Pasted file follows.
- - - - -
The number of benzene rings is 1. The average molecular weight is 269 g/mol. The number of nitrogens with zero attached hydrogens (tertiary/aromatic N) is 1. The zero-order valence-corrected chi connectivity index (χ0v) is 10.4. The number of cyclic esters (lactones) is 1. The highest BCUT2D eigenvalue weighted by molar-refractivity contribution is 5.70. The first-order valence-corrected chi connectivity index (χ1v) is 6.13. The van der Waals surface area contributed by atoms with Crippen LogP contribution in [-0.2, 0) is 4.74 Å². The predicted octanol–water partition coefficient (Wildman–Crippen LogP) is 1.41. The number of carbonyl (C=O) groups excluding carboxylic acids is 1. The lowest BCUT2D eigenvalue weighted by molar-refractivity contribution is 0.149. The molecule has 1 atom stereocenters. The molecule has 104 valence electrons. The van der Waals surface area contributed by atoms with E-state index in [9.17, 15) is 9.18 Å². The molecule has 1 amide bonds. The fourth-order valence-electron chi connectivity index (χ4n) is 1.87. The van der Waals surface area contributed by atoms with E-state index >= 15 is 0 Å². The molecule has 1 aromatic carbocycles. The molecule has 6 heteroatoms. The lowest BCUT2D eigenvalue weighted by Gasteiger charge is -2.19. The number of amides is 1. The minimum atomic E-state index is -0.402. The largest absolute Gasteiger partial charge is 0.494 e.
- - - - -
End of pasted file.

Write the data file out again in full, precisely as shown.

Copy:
The number of benzene rings is 1. The average molecular weight is 269 g/mol. The number of nitrogens with zero attached hydrogens (tertiary/aromatic N) is 1. The zero-order valence-corrected chi connectivity index (χ0v) is 10.4. The number of cyclic esters (lactones) is 1. The highest BCUT2D eigenvalue weighted by molar-refractivity contribution is 5.70. The first-order valence-corrected chi connectivity index (χ1v) is 6.13. The van der Waals surface area contributed by atoms with Crippen LogP contribution in [-0.2, 0) is 4.74 Å². The predicted octanol–water partition coefficient (Wildman–Crippen LogP) is 1.41. The number of carbonyl (C=O) groups excluding carboxylic acids is 1. The lowest BCUT2D eigenvalue weighted by molar-refractivity contribution is 0.149. The molecule has 1 atom stereocenters. The molecule has 104 valence electrons. The van der Waals surface area contributed by atoms with E-state index in [9.17, 15) is 9.18 Å². The molecule has 1 amide bonds. The fourth-order valence-electron chi connectivity index (χ4n) is 1.87. The van der Waals surface area contributed by atoms with E-state index >= 15 is 0 Å². The molecule has 1 aromatic carbocycles. The molecule has 6 heteroatoms. The lowest BCUT2D eigenvalue weighted by Gasteiger charge is -2.19. The number of amides is 1. The minimum atomic E-state index is -0.402. The largest absolute Gasteiger partial charge is 0.494 e.